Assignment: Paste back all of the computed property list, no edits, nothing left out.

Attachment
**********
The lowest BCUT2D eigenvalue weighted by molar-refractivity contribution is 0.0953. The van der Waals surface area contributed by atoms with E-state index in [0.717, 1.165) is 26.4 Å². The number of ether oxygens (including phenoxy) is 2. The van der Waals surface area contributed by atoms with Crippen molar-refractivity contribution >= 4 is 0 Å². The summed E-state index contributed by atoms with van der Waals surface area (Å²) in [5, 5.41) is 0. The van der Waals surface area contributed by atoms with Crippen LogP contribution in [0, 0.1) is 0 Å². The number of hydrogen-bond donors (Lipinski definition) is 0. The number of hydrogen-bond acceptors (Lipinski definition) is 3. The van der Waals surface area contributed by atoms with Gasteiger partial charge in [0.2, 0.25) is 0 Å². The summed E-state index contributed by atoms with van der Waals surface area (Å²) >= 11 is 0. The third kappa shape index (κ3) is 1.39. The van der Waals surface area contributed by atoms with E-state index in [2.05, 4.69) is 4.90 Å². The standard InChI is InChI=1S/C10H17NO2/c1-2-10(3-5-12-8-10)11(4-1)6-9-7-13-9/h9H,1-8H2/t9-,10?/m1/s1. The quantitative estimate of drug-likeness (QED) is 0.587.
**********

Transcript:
The lowest BCUT2D eigenvalue weighted by molar-refractivity contribution is 0.0953. The van der Waals surface area contributed by atoms with E-state index in [0.717, 1.165) is 26.4 Å². The number of ether oxygens (including phenoxy) is 2. The van der Waals surface area contributed by atoms with Crippen molar-refractivity contribution >= 4 is 0 Å². The summed E-state index contributed by atoms with van der Waals surface area (Å²) in [5, 5.41) is 0. The van der Waals surface area contributed by atoms with Crippen LogP contribution in [0, 0.1) is 0 Å². The number of hydrogen-bond donors (Lipinski definition) is 0. The number of hydrogen-bond acceptors (Lipinski definition) is 3. The van der Waals surface area contributed by atoms with Gasteiger partial charge in [0.2, 0.25) is 0 Å². The summed E-state index contributed by atoms with van der Waals surface area (Å²) >= 11 is 0. The third kappa shape index (κ3) is 1.39. The van der Waals surface area contributed by atoms with E-state index in [2.05, 4.69) is 4.90 Å². The standard InChI is InChI=1S/C10H17NO2/c1-2-10(3-5-12-8-10)11(4-1)6-9-7-13-9/h9H,1-8H2/t9-,10?/m1/s1. The quantitative estimate of drug-likeness (QED) is 0.587.